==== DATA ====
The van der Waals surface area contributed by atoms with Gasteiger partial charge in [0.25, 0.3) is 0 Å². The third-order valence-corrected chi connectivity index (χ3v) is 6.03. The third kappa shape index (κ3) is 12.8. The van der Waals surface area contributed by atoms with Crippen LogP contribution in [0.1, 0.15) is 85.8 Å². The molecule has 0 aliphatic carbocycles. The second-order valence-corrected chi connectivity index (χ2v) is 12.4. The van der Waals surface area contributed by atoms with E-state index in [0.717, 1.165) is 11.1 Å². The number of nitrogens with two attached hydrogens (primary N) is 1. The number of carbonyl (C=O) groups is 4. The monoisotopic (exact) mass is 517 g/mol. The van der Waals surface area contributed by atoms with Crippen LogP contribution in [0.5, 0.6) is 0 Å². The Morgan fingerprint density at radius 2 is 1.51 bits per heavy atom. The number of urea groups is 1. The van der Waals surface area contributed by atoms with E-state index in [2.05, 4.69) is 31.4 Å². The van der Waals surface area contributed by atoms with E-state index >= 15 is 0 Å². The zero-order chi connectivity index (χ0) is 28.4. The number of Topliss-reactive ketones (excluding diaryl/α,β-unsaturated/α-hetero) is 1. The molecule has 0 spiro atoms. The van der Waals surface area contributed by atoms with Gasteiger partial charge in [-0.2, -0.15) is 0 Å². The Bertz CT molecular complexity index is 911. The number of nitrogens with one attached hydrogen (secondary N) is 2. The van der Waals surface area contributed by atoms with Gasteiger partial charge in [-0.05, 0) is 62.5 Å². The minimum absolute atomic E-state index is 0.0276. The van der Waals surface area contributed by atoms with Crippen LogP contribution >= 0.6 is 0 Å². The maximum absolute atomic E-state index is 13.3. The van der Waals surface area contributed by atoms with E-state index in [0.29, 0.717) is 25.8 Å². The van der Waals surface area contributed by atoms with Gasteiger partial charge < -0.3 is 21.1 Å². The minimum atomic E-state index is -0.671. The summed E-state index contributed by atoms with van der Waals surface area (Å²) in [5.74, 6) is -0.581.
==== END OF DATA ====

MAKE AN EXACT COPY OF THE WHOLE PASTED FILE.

The van der Waals surface area contributed by atoms with Gasteiger partial charge in [0.25, 0.3) is 0 Å². The third-order valence-corrected chi connectivity index (χ3v) is 6.03. The third kappa shape index (κ3) is 12.8. The van der Waals surface area contributed by atoms with Crippen LogP contribution in [0.1, 0.15) is 85.8 Å². The molecule has 0 aliphatic carbocycles. The second-order valence-corrected chi connectivity index (χ2v) is 12.4. The van der Waals surface area contributed by atoms with E-state index in [0.717, 1.165) is 11.1 Å². The number of nitrogens with two attached hydrogens (primary N) is 1. The number of carbonyl (C=O) groups is 4. The monoisotopic (exact) mass is 517 g/mol. The van der Waals surface area contributed by atoms with Crippen LogP contribution in [0.5, 0.6) is 0 Å². The Morgan fingerprint density at radius 2 is 1.51 bits per heavy atom. The number of urea groups is 1. The van der Waals surface area contributed by atoms with E-state index in [2.05, 4.69) is 31.4 Å². The van der Waals surface area contributed by atoms with E-state index >= 15 is 0 Å². The zero-order chi connectivity index (χ0) is 28.4. The number of Topliss-reactive ketones (excluding diaryl/α,β-unsaturated/α-hetero) is 1. The molecule has 0 spiro atoms. The van der Waals surface area contributed by atoms with Gasteiger partial charge in [-0.2, -0.15) is 0 Å². The Bertz CT molecular complexity index is 911. The number of nitrogens with one attached hydrogen (secondary N) is 2. The van der Waals surface area contributed by atoms with Gasteiger partial charge in [-0.05, 0) is 62.5 Å². The minimum absolute atomic E-state index is 0.0276. The van der Waals surface area contributed by atoms with Crippen LogP contribution >= 0.6 is 0 Å². The maximum absolute atomic E-state index is 13.3. The van der Waals surface area contributed by atoms with E-state index in [0.29, 0.717) is 25.8 Å². The van der Waals surface area contributed by atoms with Gasteiger partial charge < -0.3 is 21.1 Å². The minimum atomic E-state index is -0.671. The summed E-state index contributed by atoms with van der Waals surface area (Å²) in [5.74, 6) is -0.581.